Maybe I have gone soft after all, Eliot thinks as he ducks behind another crate and lets the latest spray of bullets pass him by. With the right plan of attack, the hitter knows that he can still survive this, but even though his streak of violence has never left him, he's tried so hard to tame it that giving in feels wrong.
But Eliot can do this for his team, his family. He must do this so he gathers himself to charge back into the fray. Yet the hitter can't overcome his hesitation so easily and this weakness is the difference between victory and bleeding out on the ground.
On the ninth day, Eliot shoots Moreau, planting a bullet right between the smug bastard's eyes. He's bleeding in half a dozen places, some bad enough to need stitches when this is over, but at least he was the last one standing when the gunfire stopped this time.
The hitter spent the morning preparing himself for the coming showdown, hardening his heart against the blood that must be spilled. Because his teammates are worth dying for and today Eliot decided that they're worth killing for as well. Indeed he's murdered a dozen men in the last ten minutes, taking them out one by one until only Chapman was left to threaten him. The other man got the drop on him and perhaps that would have been the end of it if Moreau's new dog hadn't been too interested in gloating to watch his opponent's hands.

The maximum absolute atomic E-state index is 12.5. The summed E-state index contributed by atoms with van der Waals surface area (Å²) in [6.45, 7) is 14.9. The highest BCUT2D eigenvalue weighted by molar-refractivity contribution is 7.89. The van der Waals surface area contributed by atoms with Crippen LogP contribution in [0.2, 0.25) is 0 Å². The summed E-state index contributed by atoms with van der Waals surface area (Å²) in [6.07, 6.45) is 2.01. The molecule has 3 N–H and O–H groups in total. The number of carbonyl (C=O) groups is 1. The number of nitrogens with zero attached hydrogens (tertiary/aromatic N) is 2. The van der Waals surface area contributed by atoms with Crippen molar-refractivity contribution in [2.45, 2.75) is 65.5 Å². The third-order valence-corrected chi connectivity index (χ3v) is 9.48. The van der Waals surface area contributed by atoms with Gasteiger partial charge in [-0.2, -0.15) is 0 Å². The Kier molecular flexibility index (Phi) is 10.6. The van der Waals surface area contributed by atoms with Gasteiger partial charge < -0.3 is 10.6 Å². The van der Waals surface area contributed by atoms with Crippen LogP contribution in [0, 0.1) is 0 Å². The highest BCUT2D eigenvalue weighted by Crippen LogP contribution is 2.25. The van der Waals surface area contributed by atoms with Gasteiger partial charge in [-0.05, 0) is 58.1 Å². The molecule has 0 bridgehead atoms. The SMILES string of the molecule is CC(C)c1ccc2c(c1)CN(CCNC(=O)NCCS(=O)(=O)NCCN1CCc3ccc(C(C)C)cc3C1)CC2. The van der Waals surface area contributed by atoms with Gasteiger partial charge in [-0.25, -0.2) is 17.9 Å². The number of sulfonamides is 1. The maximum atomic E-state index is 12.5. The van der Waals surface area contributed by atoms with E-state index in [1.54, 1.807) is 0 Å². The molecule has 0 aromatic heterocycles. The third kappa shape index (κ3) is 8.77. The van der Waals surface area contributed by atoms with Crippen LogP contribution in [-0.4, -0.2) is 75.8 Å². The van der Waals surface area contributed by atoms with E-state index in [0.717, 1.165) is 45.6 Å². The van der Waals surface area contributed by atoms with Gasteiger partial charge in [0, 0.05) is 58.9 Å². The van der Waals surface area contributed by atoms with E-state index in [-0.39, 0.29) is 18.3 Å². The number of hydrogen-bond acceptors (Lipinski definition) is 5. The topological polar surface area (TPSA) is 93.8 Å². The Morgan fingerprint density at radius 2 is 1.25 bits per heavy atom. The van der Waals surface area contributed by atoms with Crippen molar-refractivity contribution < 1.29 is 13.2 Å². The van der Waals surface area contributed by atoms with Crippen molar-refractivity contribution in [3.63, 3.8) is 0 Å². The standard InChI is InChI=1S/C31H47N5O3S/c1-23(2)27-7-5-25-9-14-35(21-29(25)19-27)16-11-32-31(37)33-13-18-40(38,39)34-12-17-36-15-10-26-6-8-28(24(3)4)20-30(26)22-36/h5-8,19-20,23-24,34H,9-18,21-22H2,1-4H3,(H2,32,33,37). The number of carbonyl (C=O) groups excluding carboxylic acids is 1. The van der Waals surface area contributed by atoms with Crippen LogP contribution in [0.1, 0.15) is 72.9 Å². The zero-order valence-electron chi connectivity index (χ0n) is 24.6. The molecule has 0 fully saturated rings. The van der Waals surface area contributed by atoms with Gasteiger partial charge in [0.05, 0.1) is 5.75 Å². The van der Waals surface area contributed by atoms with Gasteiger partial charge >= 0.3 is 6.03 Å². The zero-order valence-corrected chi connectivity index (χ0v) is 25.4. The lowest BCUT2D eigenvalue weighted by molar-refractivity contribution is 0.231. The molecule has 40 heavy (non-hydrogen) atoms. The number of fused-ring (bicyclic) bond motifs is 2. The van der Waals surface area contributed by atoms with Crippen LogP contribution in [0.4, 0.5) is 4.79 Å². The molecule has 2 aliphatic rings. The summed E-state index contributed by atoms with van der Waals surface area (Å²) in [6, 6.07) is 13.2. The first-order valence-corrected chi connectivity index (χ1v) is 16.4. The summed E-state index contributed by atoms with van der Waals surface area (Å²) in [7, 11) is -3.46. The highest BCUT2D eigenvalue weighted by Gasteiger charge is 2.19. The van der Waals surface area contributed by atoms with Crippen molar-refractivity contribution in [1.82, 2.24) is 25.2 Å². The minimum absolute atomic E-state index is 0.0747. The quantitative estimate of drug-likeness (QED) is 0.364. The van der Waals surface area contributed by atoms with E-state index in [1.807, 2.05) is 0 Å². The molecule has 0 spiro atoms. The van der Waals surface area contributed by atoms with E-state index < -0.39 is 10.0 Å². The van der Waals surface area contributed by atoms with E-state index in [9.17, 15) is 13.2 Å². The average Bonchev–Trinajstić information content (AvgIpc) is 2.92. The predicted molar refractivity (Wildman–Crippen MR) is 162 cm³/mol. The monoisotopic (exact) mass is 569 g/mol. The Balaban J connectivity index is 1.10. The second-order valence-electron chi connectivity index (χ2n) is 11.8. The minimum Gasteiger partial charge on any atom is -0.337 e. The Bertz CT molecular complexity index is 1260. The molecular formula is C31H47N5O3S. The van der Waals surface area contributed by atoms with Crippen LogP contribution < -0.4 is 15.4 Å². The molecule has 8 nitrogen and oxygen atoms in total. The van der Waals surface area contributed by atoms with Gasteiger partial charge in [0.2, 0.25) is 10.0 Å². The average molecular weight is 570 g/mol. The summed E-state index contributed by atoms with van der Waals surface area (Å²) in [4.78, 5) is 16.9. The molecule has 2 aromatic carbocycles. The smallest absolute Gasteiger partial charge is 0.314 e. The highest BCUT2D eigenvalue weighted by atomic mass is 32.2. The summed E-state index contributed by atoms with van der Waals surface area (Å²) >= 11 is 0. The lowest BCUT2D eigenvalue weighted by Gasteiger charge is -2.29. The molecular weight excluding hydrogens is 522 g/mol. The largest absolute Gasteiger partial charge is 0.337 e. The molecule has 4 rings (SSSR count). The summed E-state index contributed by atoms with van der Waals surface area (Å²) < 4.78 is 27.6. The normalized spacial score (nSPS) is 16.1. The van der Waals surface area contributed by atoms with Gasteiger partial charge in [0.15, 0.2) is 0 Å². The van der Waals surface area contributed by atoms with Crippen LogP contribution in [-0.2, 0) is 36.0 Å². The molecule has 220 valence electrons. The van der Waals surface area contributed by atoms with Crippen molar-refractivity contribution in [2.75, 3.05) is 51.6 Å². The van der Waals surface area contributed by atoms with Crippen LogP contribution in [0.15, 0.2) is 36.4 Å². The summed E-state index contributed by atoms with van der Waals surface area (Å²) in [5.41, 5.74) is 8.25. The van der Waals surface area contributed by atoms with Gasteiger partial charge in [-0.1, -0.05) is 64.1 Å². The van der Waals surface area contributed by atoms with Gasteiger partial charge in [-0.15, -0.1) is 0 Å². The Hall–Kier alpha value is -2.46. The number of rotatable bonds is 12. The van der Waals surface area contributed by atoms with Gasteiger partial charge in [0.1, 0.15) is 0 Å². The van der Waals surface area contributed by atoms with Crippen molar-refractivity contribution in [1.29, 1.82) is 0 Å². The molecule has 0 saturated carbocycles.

Eliot doesn't know if he could have done it in cold blood even for his team, but when Chapman lifts his weapon, the hitter moves without a thought. He leaves the body on the floor with the others and then runs out of the warehouse to see Nate and Moreau squaring off.